The Royal Town Planning Institute (RTPI) has published new evidence that shows planners are struggling to prepare for new Biodiversity Net Gain (BNG) requirements expected to begin later this year.
The measures, introduced under the Environment Act, will require local planning authorities to assess and seek mitigation of the expected biodiversity net gain impact of planning proposals. They are expected to apply to new major applications from November 2023 and all minor applications from April 2024.
However, an ongoing survey of our RTPI members found that:
- 61% of public sector planners cannot confirm they’ll have dedicated BNG resource and ecological expertise in-house in place by November.
- 79% of public sector planners believe that BNG practice would be improved with confirmation of additional ‘skills and staff’
- 78% of public sector planners believe that BNG practice would be improved with additional ‘guidance, advice and support’
- 54% of planners across the public and private sector believe that BNG practice would be improved by giving ‘case studies of best practice’
We also found public and private sector planners report having extremely low levels of confidence in the practical requirements of BNG, including core aspects of the scheme like ‘identifying BNG receptor sites’, ‘interpreting the robustness of ecological reports and BNG proposals’, ‘using the biodiversity metric’ and ‘negotiating with landowners over site provision’.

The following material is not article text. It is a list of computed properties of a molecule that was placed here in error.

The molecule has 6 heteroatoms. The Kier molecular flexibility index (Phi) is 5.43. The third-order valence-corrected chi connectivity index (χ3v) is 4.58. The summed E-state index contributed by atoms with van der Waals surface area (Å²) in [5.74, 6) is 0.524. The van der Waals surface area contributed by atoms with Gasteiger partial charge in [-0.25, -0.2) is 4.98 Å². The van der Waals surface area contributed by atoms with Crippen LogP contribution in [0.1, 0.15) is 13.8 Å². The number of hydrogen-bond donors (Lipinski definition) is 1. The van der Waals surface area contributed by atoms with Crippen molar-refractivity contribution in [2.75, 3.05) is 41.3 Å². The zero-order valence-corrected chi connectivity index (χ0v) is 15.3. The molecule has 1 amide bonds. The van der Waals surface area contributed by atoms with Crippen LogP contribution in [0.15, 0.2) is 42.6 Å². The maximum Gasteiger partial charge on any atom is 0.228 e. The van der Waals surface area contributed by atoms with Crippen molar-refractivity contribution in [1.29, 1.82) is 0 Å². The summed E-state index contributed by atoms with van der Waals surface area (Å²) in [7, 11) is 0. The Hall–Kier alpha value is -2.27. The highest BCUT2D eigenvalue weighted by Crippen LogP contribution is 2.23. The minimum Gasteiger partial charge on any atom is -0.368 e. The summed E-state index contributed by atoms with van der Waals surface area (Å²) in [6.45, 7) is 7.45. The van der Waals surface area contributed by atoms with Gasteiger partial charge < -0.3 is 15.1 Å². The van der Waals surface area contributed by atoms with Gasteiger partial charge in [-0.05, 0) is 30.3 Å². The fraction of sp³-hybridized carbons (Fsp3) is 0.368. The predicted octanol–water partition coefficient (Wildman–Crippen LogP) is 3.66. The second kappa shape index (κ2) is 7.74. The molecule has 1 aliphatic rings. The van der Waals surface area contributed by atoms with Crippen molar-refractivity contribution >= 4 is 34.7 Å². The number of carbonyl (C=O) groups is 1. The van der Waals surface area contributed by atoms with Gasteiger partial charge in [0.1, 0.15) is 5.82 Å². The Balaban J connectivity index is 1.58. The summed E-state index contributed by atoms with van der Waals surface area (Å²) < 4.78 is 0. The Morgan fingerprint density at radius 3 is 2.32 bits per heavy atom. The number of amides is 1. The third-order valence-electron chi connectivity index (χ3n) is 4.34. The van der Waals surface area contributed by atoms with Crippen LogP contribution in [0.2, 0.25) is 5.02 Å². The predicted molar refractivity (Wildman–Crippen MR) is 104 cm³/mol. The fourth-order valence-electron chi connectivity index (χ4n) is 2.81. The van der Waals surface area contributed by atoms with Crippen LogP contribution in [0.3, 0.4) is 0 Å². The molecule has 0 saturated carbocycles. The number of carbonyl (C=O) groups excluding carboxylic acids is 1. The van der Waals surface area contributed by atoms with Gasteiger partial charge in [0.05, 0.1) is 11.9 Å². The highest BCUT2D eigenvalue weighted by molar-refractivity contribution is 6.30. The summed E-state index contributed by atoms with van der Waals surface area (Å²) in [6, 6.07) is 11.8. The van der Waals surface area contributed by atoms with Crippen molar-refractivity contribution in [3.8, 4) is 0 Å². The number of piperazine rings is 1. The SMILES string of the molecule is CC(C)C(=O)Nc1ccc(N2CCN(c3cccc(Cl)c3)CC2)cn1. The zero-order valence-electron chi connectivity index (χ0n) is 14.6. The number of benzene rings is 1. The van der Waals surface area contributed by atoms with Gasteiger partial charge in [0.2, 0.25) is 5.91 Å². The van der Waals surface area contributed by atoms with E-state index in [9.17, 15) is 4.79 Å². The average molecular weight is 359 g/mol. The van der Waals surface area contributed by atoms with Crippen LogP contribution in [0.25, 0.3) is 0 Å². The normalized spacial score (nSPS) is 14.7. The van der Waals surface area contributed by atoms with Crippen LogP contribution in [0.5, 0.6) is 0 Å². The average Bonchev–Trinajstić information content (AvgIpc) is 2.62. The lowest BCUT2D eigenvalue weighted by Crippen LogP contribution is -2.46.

Commenting on the results, RTPI Chief Executive, Victoria Hills has said:
“These new findings show that government is running out of time to prepare local planning authorities to assess biodiversity net gain on major planning applications as expected in November.
The RTPI fully support the scheme’s intention to improve our natural environment and we’ll continue to engage with Ministers and officials behind the scenes to urgently clarify the details of new BNG regulations, funding and training. Our research found that 25% of local authority planners have left over the last seven years. Immediate clarity and support will be crucial to the successful implementation of biodiversity net gain and to avoid adding to England’s planning backlog.”
In response to government consultations, we’ve previously said that “legislation, guidance and metric can help to achieve [BNG] but must be complemented with proper resourcing for planners, including access to ecological expertise.”
The RTPI’s latest survey results, collected between May and August 2023, add to a growing body of evidence that shows planners are concerned about the implementation of this new addition to their workload. Earlier this year, The Planner’s Careers Survey reported that 38% planners expected the ‘introduction of Biodiversity Net Gain requirements’ to be one of the biggest challenges they’ll face this year.
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